Subsidize¹ my broken TV remote.

Following up on an issue I wrote about more than a year ago, this entry from Technology Liberation Front mentions an interesting argument by those who favor helping Americans negatively impacted by the looming mandatory switch from analog to digital broadcasts. I haven’t seen this angle in this context, but it’s quite instructive of the nonsense politicians use to sell us every more government intrusion and control.

Commerce has been under pressure from — among other places — Congress to include these forgotten basement televisions in the program. In particular, a November letter from John Dingell and 19 other members positively waxed poetic about the issue: stating that millions of consumers would be “disenfranchised” and that the original Commerce plan “disadvantages the poor, the elderly, minority groups, and those with multiple television sets in their home.”

More on disenfranchisement and multiple televisions in a moment, but I want to challenge Congressman Dingell’s initial claim first. It’s a bit presumptuous and insulting to lump the elderly and minority groups into the poor, no? There are no elderly Americans who can afford new televisions, or at least new converters for existing televisions? There are no minorities who can afford the same? This isn’t about helping anyone in need. It’s creating an artificial requirement and then satisfying that requirement with public funds. It’s a political ploy. While that’s obvious to everyone, it’s still shameful. If we need to talk about “the poor,” let’s do that. But don’t make assumptions just to get key constituents invested in a plan they probably don’t need.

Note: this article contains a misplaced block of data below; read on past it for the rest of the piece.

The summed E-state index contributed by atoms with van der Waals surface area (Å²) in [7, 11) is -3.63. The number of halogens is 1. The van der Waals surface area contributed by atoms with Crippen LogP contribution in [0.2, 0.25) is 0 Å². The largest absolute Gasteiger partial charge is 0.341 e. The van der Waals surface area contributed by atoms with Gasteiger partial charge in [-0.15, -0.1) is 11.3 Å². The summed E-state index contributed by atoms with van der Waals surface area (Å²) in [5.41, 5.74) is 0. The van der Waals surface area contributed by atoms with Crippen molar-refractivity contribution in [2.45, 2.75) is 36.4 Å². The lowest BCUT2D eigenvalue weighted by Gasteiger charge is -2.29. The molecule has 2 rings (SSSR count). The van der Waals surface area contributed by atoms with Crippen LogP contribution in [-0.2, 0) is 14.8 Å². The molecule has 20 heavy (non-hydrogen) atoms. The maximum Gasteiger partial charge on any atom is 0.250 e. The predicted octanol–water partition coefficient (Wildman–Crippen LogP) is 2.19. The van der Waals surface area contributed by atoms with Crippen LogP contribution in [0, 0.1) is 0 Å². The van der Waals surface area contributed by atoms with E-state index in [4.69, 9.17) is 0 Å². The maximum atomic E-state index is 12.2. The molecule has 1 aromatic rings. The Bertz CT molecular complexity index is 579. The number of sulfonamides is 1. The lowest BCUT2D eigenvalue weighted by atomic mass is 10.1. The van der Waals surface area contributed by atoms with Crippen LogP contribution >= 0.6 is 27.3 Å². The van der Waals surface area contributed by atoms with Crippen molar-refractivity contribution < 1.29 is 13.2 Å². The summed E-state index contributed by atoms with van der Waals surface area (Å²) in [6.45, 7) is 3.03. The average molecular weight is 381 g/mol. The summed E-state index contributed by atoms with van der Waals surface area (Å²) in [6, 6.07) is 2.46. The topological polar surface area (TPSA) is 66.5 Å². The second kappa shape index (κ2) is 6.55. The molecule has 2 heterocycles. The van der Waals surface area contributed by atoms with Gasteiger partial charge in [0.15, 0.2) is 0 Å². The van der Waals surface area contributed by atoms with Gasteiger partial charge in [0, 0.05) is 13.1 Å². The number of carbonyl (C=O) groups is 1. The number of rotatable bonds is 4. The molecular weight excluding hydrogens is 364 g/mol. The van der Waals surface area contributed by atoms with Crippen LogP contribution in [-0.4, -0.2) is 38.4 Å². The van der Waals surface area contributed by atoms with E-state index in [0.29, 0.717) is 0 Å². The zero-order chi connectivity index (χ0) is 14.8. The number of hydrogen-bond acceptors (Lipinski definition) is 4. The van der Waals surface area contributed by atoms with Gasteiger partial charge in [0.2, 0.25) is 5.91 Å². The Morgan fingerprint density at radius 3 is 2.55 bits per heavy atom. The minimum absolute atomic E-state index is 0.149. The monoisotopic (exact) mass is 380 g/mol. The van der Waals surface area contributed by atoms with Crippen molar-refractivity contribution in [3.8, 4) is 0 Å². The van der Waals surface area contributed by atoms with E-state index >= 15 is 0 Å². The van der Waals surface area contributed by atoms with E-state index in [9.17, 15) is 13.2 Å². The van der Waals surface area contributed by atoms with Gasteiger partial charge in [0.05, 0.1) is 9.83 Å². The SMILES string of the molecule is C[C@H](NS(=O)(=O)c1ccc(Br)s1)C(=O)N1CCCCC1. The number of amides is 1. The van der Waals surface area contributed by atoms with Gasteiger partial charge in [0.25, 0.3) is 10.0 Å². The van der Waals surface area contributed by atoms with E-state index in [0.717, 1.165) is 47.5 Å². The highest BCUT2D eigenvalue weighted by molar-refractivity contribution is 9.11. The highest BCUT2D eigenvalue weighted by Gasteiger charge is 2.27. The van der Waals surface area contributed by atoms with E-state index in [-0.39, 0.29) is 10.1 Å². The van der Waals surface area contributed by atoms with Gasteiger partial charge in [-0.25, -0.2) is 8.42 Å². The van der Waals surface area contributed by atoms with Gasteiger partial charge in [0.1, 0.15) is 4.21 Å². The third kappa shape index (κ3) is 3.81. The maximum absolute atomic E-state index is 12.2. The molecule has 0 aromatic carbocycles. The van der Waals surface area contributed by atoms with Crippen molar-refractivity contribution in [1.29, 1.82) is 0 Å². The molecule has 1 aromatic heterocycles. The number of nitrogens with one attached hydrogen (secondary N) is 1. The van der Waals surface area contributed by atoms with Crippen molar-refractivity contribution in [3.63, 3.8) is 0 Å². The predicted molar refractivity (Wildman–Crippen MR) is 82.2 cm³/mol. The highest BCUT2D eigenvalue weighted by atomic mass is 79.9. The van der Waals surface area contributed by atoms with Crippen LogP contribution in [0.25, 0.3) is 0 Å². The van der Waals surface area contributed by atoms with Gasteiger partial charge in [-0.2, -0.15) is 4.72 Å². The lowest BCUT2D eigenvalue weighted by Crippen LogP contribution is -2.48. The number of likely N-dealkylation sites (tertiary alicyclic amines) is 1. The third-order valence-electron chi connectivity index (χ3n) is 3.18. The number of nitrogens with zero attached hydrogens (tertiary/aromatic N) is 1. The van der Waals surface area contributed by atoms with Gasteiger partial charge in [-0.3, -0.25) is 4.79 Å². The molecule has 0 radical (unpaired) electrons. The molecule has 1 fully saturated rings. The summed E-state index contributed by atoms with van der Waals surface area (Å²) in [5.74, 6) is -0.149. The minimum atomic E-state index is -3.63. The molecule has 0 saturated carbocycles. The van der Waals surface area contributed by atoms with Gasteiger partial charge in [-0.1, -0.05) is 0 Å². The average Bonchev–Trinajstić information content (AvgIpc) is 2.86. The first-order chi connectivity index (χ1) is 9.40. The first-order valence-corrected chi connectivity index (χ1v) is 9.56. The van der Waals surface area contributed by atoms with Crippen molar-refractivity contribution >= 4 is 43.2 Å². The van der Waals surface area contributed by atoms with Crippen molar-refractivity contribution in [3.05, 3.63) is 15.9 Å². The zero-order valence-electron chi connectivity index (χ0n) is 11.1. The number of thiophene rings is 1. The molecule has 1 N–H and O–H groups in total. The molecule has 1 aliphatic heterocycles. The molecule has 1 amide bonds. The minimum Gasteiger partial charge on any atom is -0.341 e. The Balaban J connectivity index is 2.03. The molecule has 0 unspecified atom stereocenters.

Now, to the other claims. This says it as well as I could hope, so I’ll quote the entry:

Maybe it’s just me, but I had never thought of “those with multiple television sets in their home,” as an oppressed minority. And “disenfranchise”? This isn’t voting rights, it’s television. In fact, its not even that — its the right to a third TV in your basement. In fact, its the right not to have to pay $50 (the expected price of a converter box) to get that third TV in your basement to work.

Is there any burden left that Congress expects us to shoulder ourselves? I fear the answer.

¹ Yes, I’m kidding.